Hollywood strife: How entertainment industry’s clash could affect N.J. film production and more

Labor expert Susan Schurman has gotten accustomed to the sight of film crews setting up locally — even, on one occasion, just outside her window in North Jersey.

It might not be such a regular sighting in the near future, however.

A conflict has brewed between entertainment industry workers and studios; Schurman said she’d be surprised to see them reach any sort of agreement that gets filming back on track ahead of September’s Labor Day.

That conflict took on a new dimension this month when the Screen Actors Guild-American Federation of Television and Radio Artists, or SAG-AFTRA, voted unanimously to go on strike. The around 160,000-strong performer collective joins the about 11,500 members of the Writers Guild of America, or WGA, who had been on strike since May 2.

Susan Schurman of Rutgers University. (Rutgers University)

Schurman, a distinguished professor at the Rutgers School of Management and Labor Relations, said there are few precedents historically in the entertainment industry for what’s going on. Not only have all sides of the industry’s labor force joined the strike, there are unions outside the sector turning out to support them, too.

“This kind of cross-union support hasn’t been seen on this scale in decades,” she said. “That’s one of a couple reasons that what’s going on is historic.”

The key issues that have entertainment workers and studios far from any sort of agreement are also without precedent, Schurman added.

“The recent emergence and growth of streaming, which was really on its way but was accelerated by the pandemic, has now become a major issue and is affecting both competition in the industry and what studios want to pay their writers and actors,” she said. “(They) want access to residual payments from these streaming networks. And they also take issue with the way in which AI technology may be used going forward.”

Simply put, writers don’t want artificial intelligence to be used to write scripts, and actors don’t want AI to replace an actor’s image on screen without getting paid for it, Schurman explained.

“Already this technology is being used to either come up with first drafts of a script and then a writer polishes it up, or vice-versa,” she said. “On the actors’ side, the conversation is mostly around background actors, even if it doesn’t have to be confined to that. In what’s referred to as B-roll of extras — soldiers in an army, people walking down the street in a scene — can the studio take their image and use it in other productions without their permission or payment?”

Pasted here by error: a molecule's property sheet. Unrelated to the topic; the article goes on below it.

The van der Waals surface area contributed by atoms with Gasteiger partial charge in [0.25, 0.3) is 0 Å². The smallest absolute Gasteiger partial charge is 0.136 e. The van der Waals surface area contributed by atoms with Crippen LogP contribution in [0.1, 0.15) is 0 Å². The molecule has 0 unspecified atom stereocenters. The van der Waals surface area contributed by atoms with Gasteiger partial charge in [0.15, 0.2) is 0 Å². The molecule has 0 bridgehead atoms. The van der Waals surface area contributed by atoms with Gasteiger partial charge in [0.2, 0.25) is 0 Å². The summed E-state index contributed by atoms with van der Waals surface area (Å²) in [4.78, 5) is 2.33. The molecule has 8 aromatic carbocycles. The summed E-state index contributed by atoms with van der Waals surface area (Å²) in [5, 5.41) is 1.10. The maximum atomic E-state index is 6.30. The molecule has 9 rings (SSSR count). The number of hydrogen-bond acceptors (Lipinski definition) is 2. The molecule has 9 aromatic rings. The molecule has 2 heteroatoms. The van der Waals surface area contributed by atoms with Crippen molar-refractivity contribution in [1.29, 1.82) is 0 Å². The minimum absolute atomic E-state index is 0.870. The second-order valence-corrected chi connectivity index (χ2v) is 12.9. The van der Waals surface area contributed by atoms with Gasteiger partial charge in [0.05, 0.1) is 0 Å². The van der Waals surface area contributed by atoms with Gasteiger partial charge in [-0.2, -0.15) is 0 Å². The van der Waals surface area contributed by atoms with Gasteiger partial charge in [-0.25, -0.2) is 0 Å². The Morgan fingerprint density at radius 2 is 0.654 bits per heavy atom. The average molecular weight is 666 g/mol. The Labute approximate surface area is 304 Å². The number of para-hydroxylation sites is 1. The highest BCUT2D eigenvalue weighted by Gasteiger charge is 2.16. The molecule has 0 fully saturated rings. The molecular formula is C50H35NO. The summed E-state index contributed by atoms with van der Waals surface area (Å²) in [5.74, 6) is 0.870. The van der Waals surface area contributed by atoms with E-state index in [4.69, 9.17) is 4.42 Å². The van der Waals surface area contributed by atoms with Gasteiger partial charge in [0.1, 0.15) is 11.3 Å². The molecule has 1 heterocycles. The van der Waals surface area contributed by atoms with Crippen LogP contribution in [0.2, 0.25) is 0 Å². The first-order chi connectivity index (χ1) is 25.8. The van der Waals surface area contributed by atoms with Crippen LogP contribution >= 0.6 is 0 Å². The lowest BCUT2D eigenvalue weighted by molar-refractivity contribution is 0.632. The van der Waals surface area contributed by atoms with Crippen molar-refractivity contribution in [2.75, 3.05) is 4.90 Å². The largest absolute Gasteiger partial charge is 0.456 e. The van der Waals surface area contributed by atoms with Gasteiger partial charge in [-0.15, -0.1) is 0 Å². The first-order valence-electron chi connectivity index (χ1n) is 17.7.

That issue, which is similar in character to intellectual property rights or copyright disputes, is something Schurman anticipates becoming a topic of discussion in many occupations going forward.

At the moment, the studios, streamers and production companies, represented by the Alliance of Motion Picture and Television Producers, aren’t reportedly near seeing eye-to-eye on these issues with the striking entertainment workers. Negotiations between the two sides have totally stalled.

Actors deciding to join writers in picket lines in New Jersey’s emerging film scene and the entertainment hubs of Los Angeles and New York City means, in Schurman’s view, that there’s some chance of those talks being sped up. They bring an enhanced bargaining power, she said.

“From the best information I’ve been able to gather, and from people I’ve talked to, the studios have stored enough content that they can last into the fall before they run out of new content,” Schurman said. “Once they run out of content, and really have to resume production, that’s when the writers and actors will get some leverage back.”

There are some complicating factors. One is the possibility of a shift to content that requires little to no acting or writing, such as reality shows. Another is more content being produced overseas for a domestic audience.

Considering all the variables, industry commentators struggle to come up with predictions on when the conflict could end.

Until it does, expect a grinding to a halt of most local film production, Schurman said.

“But it will get settled eventually,” she said. “And I predict the unions will get significant gains on all their issues.”

The New Jersey Motion Picture and TV Commission declined to comment on the ongoing strikes. ROI-NJ requested a comment from the Alliance of Motion Picture and Television Producers, as well as the WGA and the SAG-AFTRA, but none replied in time for publication.